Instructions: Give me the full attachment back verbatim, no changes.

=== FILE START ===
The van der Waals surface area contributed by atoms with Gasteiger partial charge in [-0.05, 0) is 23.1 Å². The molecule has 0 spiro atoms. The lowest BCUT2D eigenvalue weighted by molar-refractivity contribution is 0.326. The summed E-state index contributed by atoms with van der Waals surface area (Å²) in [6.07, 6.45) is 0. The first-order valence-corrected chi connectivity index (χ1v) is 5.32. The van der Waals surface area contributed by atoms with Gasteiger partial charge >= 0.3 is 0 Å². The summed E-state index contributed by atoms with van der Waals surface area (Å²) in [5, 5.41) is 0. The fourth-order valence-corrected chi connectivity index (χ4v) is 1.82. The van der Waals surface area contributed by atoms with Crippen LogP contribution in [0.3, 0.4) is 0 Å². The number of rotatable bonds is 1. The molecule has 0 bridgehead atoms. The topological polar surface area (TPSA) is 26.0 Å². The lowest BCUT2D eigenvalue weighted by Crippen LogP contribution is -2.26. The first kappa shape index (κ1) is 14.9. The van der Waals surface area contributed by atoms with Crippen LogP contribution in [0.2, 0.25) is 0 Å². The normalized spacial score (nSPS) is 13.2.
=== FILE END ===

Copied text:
The van der Waals surface area contributed by atoms with Gasteiger partial charge in [-0.05, 0) is 23.1 Å². The molecule has 0 spiro atoms. The lowest BCUT2D eigenvalue weighted by molar-refractivity contribution is 0.326. The summed E-state index contributed by atoms with van der Waals surface area (Å²) in [6.07, 6.45) is 0. The first-order valence-corrected chi connectivity index (χ1v) is 5.32. The van der Waals surface area contributed by atoms with Gasteiger partial charge >= 0.3 is 0 Å². The summed E-state index contributed by atoms with van der Waals surface area (Å²) in [5, 5.41) is 0. The fourth-order valence-corrected chi connectivity index (χ4v) is 1.82. The van der Waals surface area contributed by atoms with Crippen LogP contribution in [0.3, 0.4) is 0 Å². The number of rotatable bonds is 1. The molecule has 0 bridgehead atoms. The topological polar surface area (TPSA) is 26.0 Å². The lowest BCUT2D eigenvalue weighted by Crippen LogP contribution is -2.26. The first kappa shape index (κ1) is 14.9. The van der Waals surface area contributed by atoms with Crippen LogP contribution in [0.2, 0.25) is 0 Å². The normalized spacial score (nSPS) is 13.2.